Painting the Sistine Chapel, playing the violin, holding a fork. Most activities that involve grasping or pinching are possible because of the thumb's remarkable range of motion. But dexterity comes at a price – an increased risk of osteoarthritis in the first carpometacarpal (CMC) joint, where the thumb meets the trapezium bone in the wrist.

Problems often start when the thick ligaments that hold the joint together loosen, allowing it to slip out of place. Over time, changes in joint biomechanics can wear away the articular cartilage that cushions the ends of the bones, causing pain and limiting movement. Rheumatoid arthritis and other forms of inflammatory arthritis can also damage the first CMC joint – also known as the trapeziometacarpal joint (TMC). 

David S. Ruch, MD, chief of the orthopaedic hand service at Duke University in Durham, N.C., says women, especially those older than age 50, are 10 to 20 times more likely than men to develop thumb arthritis, though no one is quite sure why.

"One theory is that women have looser ligaments than men do; another is that men develop bone spurs in the thumb that hold it in place," he explains.

He adds that both women and men respond well, at least initially, to conservative measures such as anti-inflammatories, splints, activity modification and limited steroid injections. For some, these may be the only treatments needed.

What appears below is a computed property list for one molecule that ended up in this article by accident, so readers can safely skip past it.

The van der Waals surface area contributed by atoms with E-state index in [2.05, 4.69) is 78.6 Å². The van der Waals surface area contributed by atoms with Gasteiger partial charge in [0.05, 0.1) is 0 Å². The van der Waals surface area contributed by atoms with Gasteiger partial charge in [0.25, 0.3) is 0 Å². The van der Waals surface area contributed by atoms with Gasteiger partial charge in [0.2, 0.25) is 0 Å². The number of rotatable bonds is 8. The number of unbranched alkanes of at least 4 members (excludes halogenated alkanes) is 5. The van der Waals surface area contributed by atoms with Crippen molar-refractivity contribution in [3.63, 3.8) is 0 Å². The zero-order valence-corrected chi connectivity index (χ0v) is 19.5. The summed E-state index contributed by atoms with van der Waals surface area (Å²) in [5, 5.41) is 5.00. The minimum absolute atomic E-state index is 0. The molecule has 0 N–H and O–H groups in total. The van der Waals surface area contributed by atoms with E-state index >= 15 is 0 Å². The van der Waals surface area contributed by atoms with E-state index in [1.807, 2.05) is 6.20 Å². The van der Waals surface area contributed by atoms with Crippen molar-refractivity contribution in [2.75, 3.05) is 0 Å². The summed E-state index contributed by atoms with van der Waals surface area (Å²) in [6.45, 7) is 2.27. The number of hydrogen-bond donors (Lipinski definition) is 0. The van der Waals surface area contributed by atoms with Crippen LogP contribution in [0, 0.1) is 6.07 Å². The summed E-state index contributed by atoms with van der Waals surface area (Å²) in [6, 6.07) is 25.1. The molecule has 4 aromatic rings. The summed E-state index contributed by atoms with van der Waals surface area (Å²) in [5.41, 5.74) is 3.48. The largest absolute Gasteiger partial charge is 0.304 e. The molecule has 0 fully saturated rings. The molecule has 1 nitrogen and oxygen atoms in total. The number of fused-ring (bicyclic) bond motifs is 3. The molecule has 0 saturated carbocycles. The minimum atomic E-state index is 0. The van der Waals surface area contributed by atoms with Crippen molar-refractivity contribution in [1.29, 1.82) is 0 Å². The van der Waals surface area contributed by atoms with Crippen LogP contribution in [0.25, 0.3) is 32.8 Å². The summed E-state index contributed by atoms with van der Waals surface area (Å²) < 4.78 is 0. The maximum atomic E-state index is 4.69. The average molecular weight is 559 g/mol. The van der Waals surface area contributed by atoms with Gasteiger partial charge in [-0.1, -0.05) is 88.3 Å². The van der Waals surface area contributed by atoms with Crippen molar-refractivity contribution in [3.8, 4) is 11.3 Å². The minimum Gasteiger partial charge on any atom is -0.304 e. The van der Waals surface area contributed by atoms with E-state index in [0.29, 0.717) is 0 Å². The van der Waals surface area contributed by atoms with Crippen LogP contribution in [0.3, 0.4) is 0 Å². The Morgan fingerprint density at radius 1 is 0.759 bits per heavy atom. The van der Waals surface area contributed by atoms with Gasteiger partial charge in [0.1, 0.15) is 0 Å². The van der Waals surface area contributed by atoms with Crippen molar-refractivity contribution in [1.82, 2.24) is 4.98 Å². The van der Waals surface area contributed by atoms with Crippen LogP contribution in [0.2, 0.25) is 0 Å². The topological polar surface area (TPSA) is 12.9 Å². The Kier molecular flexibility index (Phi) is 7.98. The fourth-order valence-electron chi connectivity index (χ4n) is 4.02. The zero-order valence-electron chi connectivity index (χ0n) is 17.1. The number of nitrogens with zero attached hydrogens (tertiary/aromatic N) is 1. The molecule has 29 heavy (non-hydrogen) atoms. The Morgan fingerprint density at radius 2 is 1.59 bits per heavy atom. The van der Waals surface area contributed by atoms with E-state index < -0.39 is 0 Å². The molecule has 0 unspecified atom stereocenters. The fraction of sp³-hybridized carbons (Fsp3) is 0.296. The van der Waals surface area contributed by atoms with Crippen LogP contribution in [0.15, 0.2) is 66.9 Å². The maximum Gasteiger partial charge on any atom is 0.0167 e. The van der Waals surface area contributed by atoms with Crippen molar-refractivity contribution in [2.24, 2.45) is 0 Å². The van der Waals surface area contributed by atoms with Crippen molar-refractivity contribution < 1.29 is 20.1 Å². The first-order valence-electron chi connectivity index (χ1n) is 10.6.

"[These therapies] make people feel better, but they don’t stop disease progression, and eventually surgery may be necessary," he says.

Surgical options have expanded considerably in the last few years, and the best approach depends on the stage of the disease and severity of symptoms. Broadly speaking, most thumb surgeries remove some or all of the arthritic bone and use various methods to stabilize the joint. 

Here is a closer look at some of the more common procedures for thumb arthritis.

• Ligament reconstruction

This procedure stabilizes the CMC joint by removing a portion of the damaged ligament and replacing it with a piece of the patient's wrist flexor tendon. The tendon is threaded through a channel created in the base of the thumb's metacarpal bone, then sewn back on itself. "The transposed tendon reconnects and restores mechanical function of the thumb with the rest of the hand," says Stephen Trigg, MD, an orthopaedic hand surgeon at Mayo Clinic in Florida.

Who can benefit

Adults with no cartilage loss whose symptoms result from joint laxity.


Most people with very early or pre-arthritis experience good to excellent pain relief. Studies suggest ligament reconstruction also prevents disease progression in a majority of patients.